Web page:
Pharma: Purdue bankrupt in deal for opioid claims
Purdue Pharma filed for bankruptcy this week as part of a deal to end lawsuits brought by 24 states, said Steven Church and Jeremy Hill in Bloomberg.com, while other states still plan to pursue cases against the maker of OxyContin for its role in the opioid epidemic. Purdue “has little debt—the typical bankruptcy culprit—and more than $1 billion in cash, but has been so overwhelmed by lawsuits that it was forced to seek court protection.” New York state, which is not part of the settlement, has charged that in seeking to shield their money, Purdue’s owners, the Sacklers, had made about $1 billion in wire transfers “among themselves and their shell companies.”
Economy: Second rate cut from the Fed
The Federal Reserve cut interest rates by a quarter point this week in its second cut since July and the second in a decade, said Jeanna Smialek in The New York Times. Fed chairman Jerome Powell said that the economy remains strong, but “our eyes are open, we’re watching the situation.” This week’s rate reduction, to a range of 1.75 to 2 percent, was widely expected by investors and was not enough to mollify President Trump. Trump has pushed for even lower rates, and continued his assault, tweeting “Jay Powell and the Federal Reserve Fail Again.”
Oil: Saudis still pursuing $2 trillion IPO
Saudi Aramco is sticking with plans to launch its initial public offering despite recent attacks on its oil facilities, said Marwa Rashad and Tom Arnold in Reuters. The state-owned oil firm, the most profitable company in the world, continued meeting with banks this week about a two-part IPO to sell 2 percent of the company by 2020 at a valuation expected to be near $2 trillion. At least nine banks, “including JPMorgan, Morgan Stanley, and Goldman Sachs, have been appointed to coordinate the deal,” which is considered “a pillar of an ambitious economic diversification drive by Crown Prince Mohammed bin Salman.”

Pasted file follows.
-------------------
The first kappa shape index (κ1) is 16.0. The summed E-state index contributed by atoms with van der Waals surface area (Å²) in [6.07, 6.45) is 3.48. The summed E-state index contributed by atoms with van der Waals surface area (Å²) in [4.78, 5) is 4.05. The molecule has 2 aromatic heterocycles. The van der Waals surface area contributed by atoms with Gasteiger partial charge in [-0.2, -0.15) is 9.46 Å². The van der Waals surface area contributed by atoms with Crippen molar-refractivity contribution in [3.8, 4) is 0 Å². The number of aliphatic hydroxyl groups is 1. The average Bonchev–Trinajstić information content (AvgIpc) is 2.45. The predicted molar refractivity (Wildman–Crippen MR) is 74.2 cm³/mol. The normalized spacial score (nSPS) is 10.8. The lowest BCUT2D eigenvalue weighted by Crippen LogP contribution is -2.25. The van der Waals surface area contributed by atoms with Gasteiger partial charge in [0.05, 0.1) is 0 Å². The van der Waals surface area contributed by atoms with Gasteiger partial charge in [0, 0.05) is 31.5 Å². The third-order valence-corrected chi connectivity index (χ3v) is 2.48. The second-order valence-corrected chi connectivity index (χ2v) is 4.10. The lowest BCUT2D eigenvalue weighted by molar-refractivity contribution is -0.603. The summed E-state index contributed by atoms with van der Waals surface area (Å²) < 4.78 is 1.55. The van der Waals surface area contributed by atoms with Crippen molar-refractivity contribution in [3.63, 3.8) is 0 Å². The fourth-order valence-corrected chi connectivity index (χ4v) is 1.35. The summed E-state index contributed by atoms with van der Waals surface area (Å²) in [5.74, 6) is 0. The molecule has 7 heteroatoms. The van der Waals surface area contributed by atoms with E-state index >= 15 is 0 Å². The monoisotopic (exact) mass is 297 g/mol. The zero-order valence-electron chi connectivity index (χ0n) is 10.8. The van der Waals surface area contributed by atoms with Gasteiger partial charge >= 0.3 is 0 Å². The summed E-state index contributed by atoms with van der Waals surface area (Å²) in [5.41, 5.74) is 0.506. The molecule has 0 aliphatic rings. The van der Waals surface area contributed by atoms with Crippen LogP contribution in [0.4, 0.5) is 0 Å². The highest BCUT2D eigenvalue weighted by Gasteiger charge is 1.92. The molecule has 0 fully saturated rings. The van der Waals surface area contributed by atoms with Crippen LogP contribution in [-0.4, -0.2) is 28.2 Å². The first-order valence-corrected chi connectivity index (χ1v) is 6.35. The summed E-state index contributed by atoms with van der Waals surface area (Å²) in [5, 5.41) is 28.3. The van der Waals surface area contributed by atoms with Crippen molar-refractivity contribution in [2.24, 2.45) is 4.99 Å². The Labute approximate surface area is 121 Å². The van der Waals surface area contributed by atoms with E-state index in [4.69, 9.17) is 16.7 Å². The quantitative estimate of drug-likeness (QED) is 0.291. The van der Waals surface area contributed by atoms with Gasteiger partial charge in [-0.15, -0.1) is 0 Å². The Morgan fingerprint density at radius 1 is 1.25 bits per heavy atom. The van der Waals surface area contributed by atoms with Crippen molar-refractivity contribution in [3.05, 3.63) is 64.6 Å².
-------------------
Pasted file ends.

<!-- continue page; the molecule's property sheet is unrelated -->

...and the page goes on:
Equality: Walmart faces discrimination finding
The Equal Employment Opportunity Commission said Walmart likely discriminated against 178 female employees, said Sarah Nassauer in The Wall Street Journal. Some of the charges date to 2001, when Walmart workers first pursued a class-action suit alleging “the retailer systematically paid 1.6 million female workers less than men and offered fewer promotions.” The Supreme Court threw out the case in 2011, ruling that members of the group had too little in common for a single case. But the EEOC this week sided with dozens of the claims.